The Project Gutenberg eBook, Wigwam and War-path; Or the Royal Chief in Chains, by A. B. (Alfred Benjamin) Meacham
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Title: Wigwam and War-path; Or the Royal Chief in Chains
Second and Revised Edition
Author: A. B. (Alfred Benjamin) Meacham
Release Date: October 5, 2012 [eBook #40938]
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WIGWAM AND WAR-PATH;
ROYAL CHIEF IN CHAINS.
HON. A. B. MEACHAM,
EX-SUPERINTENDENT OF INDIAN AFFAIRS AND CHAIRMAN OF THE LATE MODOC
Illustrated by Portraits of
THE AUTHOR, GEN. CANBY, DR. THOMAS, CAPT. JACK, SCHONCHIN,
SCAR-FACED CHARLEY, BLACK JIM, BOSTON CHARLEY,
TOBEY AND RIDDLE, AND ELEVEN OTHER
SPIRITED AND LIFE-LIKE ENGRAVINGS,
OF ACTUAL SCENES FROM MODOC INDIAN LIFE, AS
WITNESSED BY THE AUTHOR.
SECOND AND REVISED EDITION.
JOHN P. DALE AND COMPANY,
27 Boylston Street.
Entered according to act of Congress, in the year 1875, by
A. B. MEACHAM,
In the Office of the Librarian of Congress at Washington.
ROCKWELL AND CHURCHILL,
33 Arch Street, Boston.
The Hon. A. B. Meacham has committed to me the difficult and delicate, yet delightful task of revising the manuscript and arranging the table of contents of the present work.
I have endeavored to review every page as an impartial critic, and have, as far as possible, retained, in all its simplicity and beauty, the singularly eloquent and fascinating style of the gifted author. The changes which I have made have been, for the most part, quite immaterial—no more nor greater than would be required in the manuscript of writers commonly called “learned.” In no case have I attempted (for the attempt would have been vain) to give shape and tone to the writer’s thoughts. His mind was so full, both of the comedy and the tragedy of his thrilling narrative, that it has flowed on like a mighty torrent, bidding defiance to any attempt either to direct or control.
None, it seems to me, can peruse the work without being charmed with the love of justice and the fidelity to truth which pervade its every page, as well as the manly courage with which the writer arraigns Power for the crime of crushing Weakness—holding our Government to an awful accountability for the delays, the ignorance, the fickleness and treachery of its subordinates in dealing with a people whose very religion prompts them to wreak vengeance for wrongs done them, even on the innocent.
For the lover of romance and of thrilling adventure, the work possesses a charm scarcely equalled by the enchanting pages of a Fennimore Cooper; and, to the reader who appreciates truth, justice, and humanity, and delights to trace the outlines of such a career as Providence seems to have marked out for the author, as well as for the unfortunate tribes whose history he has given us, it will be a reliable, entertaining, and instructive companion.
Mr. Meacham’s thirty years’ experience among the Indian tribes of the North-west, and his official career as Superintendent of Indian affairs in Oregon, together with his participation in the tragic events of the Lava Bed, invest his words with an authority which must outweigh that of every flippant politician in the land, who, to secure the huzzas of the mob, will applaud the oppressor and the tyrant one day, and the very next day clamor mercilessly for their blood.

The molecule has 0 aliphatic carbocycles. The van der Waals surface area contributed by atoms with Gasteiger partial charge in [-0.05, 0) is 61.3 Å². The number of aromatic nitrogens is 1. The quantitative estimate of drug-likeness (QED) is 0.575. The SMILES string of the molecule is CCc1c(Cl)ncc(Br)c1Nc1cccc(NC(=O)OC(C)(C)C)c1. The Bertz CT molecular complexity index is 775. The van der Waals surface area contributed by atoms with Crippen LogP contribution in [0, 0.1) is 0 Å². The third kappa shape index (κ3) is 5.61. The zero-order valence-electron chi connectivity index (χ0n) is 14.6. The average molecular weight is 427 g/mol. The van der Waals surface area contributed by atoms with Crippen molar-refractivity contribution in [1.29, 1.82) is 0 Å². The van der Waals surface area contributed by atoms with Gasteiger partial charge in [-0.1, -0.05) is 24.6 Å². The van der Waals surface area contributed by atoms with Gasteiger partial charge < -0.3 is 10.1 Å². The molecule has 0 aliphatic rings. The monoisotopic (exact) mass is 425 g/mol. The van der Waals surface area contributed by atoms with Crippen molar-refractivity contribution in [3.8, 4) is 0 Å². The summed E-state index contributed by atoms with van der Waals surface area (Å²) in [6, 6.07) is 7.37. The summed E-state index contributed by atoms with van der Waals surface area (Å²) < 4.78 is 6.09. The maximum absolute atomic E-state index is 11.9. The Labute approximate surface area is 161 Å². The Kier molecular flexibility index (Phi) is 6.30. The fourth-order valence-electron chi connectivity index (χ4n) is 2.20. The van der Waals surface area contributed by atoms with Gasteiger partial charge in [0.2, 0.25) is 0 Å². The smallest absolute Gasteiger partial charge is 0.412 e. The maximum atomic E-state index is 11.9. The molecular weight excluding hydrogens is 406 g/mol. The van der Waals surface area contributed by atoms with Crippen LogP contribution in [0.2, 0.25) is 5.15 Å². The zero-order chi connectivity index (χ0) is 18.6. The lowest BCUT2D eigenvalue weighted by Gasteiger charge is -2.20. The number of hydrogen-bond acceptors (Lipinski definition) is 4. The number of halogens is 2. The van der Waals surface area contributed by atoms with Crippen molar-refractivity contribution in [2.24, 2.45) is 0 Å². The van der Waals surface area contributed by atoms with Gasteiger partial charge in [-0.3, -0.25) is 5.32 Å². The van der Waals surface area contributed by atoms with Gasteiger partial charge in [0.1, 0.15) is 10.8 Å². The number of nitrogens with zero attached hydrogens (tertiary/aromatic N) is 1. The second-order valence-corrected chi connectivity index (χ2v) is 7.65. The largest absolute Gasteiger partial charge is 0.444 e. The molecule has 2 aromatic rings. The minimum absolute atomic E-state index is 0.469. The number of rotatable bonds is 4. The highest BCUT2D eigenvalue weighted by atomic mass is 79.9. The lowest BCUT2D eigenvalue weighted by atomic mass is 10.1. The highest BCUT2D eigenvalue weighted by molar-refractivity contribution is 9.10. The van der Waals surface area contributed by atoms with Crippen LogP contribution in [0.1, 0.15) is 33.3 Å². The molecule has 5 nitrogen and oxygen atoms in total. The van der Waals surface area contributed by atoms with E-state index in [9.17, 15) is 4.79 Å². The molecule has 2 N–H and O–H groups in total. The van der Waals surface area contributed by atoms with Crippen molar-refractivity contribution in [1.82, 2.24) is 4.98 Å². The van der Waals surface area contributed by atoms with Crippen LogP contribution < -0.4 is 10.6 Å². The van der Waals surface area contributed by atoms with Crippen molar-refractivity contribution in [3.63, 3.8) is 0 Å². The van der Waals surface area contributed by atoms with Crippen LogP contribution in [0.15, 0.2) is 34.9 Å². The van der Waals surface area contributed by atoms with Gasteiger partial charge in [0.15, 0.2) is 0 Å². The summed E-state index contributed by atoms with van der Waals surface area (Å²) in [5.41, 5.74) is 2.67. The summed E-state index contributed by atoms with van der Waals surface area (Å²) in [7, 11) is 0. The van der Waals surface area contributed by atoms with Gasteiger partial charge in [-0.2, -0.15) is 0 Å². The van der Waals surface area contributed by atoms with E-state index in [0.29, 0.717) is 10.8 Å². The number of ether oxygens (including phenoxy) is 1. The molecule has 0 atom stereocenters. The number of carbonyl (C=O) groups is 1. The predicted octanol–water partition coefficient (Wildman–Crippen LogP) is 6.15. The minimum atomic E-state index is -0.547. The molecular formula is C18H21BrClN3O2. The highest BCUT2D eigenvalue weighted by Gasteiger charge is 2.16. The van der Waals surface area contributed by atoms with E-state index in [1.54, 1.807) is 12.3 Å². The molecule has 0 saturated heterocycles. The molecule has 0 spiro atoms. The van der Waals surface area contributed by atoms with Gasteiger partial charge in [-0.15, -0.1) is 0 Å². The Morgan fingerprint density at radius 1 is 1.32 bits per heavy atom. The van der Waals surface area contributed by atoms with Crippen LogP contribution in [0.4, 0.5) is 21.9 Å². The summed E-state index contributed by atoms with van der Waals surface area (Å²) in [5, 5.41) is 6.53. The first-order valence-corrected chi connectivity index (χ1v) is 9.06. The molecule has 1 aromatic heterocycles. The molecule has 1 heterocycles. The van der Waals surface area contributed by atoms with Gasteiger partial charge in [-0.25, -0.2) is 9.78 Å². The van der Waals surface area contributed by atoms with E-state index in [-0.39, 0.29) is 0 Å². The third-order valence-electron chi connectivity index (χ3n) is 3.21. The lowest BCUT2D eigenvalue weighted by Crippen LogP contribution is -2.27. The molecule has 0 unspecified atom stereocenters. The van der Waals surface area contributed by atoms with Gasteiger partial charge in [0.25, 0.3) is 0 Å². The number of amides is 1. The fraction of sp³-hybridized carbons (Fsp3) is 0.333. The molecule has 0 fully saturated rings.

D. L. EMERSON.
Boston, Oct. 1, 1874.
The chapter in our National history which tells our dealings with the Indian tribes, from Plymouth to San Francisco, will be one of the darkest and most disgraceful in our annals. Fraud and oppression, hypocrisy and violence, open, high-handed robbery and sly cheating, the swindling agent and the brutal soldier turned into a brigand, buying promotion by pandering to the hate and fears of the settlers, avarice and indifference to human life, and lust for territory, all play their parts in the drama. Except the negro, no race will lift up, at the judgment-seat, such accusing hands against this nation as the Indian. We have put him in charge of agents who have systematically cheated him. We have made causeless war on him merely as a pretext to steal his lands. Trampling under foot the rules of modern warfare, we have made war on his women and children. We have cheated him out of one hunting-ground by compelling him to accept another, and have robbed him of the last by driving him to frenzy, and then punishing resistance with confiscation. Meanwhile, neither pulpit nor press, nor political party, would listen to his complaints. Congress has handed him over, gagged and helpless, to the bands of ignorant, drunken and brutal soldiers. Neither on its floor, nor in any city of the Union, could his advocate obtain a hearing. Money has been poured out like water to feed and educate the Indian, of which one dollar in ten may have found its way to supply his needs, or pay the debts we owed him.
To show the folly of our method, examine the south side of the great lakes, and you will find in every thirty miles between Plymouth and Omaha the scene of an Indian massacre. And since 1789 we have spent about one thousand million of dollars in dealing with the Indians. Meanwhile, under British rule, on the north of those same lakes, there has been no Indian outbreak, worth naming, for a hundred years, and hardly one hundred thousand dollars have been spent directly on the Indians of Canada. What is the solution